Finding that the status of the grant holder had changed, the 7th Circuit Court of Appeals ruled that Citizens Health Corp. is no longer eligible for Section 330 federal monies.
The 7th Circuit upheld the ruling of the U.S. District Court for the Southern District of Indiana, Indianapolis Division, in Citizens Health Corporation v. Kathleen Sebelius, Sectary of Health and Human Services, et al., 12-3924. The appellate court affirmed the summary judgment in favor of all defendants based on the conclusion that Citizens had no contractual, statutory, or constitutionally perceivable interest in the grant funds.
Citizens Health Corp. had been receiving a Section 330 grant to support its Indianapolis medial center that served the indigent population. When Health and Hospital Corp. decided to end its relationship with Citizens Health Corp., Health and Hospital also relinquished the grant.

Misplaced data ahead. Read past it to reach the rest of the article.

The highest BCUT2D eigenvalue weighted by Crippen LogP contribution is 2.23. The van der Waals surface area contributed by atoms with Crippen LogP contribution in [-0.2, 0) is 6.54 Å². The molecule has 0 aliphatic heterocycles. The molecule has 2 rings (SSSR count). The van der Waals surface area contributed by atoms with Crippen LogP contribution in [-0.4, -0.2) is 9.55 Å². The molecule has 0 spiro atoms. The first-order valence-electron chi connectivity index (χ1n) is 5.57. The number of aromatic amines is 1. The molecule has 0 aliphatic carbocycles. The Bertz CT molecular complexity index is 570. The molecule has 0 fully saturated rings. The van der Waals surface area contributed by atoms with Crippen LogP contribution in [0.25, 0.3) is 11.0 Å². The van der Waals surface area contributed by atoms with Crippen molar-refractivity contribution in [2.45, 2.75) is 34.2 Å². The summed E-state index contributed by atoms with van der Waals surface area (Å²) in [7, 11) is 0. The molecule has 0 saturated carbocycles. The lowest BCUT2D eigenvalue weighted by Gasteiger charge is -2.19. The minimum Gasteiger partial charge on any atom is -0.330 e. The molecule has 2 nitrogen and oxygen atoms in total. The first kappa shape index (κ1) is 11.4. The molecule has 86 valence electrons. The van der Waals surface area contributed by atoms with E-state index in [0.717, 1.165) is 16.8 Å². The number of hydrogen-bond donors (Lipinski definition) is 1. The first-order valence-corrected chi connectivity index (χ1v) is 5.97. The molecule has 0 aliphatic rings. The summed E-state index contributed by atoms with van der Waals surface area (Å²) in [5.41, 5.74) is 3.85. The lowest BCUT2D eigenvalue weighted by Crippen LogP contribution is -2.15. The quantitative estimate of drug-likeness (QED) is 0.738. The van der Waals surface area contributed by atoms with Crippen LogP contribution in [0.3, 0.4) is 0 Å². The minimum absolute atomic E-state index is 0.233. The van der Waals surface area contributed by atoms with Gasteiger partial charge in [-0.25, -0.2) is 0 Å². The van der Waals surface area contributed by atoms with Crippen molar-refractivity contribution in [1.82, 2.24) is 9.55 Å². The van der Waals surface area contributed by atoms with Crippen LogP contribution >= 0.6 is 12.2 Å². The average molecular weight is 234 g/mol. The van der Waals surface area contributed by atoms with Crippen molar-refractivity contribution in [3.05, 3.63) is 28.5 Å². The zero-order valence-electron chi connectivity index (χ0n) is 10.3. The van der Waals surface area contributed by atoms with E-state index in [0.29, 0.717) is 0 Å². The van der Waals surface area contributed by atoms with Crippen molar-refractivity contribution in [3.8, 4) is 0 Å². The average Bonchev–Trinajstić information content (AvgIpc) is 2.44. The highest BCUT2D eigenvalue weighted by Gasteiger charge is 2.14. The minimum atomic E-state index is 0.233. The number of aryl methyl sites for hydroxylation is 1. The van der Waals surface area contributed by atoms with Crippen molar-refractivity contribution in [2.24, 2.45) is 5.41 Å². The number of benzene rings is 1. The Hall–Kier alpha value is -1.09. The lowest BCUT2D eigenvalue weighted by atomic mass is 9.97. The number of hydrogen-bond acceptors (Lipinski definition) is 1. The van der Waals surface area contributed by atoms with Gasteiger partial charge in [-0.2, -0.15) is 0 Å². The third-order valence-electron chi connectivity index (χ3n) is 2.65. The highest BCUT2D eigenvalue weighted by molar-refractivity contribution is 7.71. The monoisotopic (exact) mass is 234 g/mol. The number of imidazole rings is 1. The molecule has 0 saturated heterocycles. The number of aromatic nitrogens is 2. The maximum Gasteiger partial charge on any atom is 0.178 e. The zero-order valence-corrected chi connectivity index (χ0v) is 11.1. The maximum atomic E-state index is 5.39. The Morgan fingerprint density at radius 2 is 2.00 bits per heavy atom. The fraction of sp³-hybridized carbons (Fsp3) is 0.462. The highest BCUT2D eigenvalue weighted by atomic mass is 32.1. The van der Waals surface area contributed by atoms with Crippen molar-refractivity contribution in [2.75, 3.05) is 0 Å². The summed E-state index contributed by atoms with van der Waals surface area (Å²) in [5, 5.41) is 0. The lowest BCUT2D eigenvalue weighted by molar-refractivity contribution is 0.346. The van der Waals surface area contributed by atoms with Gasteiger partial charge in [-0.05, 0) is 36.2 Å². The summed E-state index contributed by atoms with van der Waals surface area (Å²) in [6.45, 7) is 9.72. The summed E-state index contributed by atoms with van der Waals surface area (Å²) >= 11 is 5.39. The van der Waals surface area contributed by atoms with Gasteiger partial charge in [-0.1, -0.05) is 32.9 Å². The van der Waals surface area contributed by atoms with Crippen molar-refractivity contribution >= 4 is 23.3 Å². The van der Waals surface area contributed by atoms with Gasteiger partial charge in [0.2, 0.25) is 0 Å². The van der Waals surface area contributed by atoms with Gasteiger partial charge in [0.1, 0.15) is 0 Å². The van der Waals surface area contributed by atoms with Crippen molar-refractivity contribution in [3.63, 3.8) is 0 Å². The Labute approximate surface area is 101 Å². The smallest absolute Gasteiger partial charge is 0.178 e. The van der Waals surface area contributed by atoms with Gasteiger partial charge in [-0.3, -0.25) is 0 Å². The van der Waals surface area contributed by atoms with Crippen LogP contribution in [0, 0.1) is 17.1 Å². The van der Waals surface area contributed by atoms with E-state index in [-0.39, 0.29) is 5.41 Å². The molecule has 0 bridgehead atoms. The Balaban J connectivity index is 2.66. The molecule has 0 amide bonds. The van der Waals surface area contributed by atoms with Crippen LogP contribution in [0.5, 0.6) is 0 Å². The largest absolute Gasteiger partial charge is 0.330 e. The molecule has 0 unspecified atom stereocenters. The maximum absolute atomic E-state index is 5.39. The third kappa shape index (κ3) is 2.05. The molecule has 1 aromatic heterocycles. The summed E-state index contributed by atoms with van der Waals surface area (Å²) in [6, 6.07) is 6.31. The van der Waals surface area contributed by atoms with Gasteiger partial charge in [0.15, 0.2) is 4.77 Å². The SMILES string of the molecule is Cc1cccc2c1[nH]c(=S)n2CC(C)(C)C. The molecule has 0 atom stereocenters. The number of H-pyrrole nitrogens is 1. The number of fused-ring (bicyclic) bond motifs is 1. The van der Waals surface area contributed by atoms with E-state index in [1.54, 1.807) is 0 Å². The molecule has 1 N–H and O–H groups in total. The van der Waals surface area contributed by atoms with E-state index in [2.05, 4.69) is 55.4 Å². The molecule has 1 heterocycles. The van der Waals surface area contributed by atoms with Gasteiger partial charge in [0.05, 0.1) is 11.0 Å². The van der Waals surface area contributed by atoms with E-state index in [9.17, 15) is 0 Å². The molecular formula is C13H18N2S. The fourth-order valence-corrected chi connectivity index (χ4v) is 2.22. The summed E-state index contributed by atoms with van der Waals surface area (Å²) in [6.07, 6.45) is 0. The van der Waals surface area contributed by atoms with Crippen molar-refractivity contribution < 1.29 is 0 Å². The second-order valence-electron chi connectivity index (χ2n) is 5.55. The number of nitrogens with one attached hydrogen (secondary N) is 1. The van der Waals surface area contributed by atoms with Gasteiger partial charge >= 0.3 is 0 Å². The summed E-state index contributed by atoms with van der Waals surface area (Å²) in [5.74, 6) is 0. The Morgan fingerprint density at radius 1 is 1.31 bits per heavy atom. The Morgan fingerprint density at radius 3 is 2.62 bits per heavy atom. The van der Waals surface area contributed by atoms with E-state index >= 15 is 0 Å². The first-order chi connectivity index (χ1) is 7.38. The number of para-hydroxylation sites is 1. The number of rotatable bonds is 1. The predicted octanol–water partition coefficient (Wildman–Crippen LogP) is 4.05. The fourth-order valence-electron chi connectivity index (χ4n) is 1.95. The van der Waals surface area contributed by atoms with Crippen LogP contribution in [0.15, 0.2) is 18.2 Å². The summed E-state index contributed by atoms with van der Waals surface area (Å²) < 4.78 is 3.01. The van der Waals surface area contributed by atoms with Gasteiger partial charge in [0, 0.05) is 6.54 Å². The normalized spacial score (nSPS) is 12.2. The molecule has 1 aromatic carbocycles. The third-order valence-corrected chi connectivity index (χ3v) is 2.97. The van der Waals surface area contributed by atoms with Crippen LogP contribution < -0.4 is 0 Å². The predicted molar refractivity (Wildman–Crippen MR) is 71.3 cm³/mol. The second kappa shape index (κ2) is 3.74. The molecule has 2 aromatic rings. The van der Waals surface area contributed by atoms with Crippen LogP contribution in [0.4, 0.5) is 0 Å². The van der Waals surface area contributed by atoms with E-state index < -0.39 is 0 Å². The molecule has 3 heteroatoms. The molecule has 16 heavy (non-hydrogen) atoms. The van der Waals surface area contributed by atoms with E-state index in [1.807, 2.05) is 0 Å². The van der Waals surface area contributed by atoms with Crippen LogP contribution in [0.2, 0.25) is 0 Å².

Concerned it would loss the federal funds, Citizens filed suit against Health and Hospital, the federal Health Resources and Services Administration, and other defendants seeking to enjoin the defendants from terminating the Section 330 grant.
The health care provider argued that HRSA’s decision to allow Health and Hospital to relinquish the grant was both contrary to law and a violation of Citizens’ procedural due process rights.
The 7th Circuit rejected Citizens’ argument, finding that the health care provider’s grant status had changed. When Citizens partnered with Health and Hospital, the latter organization became the sole grantee with the responsibility to receive, manage and disburse Section 330 grant funds.
Citizens’ entitlement to the grant funds existed only by contract with Health and Hospital. Once that contract ended, Citizens was no longer eligible for the Section 330 grant.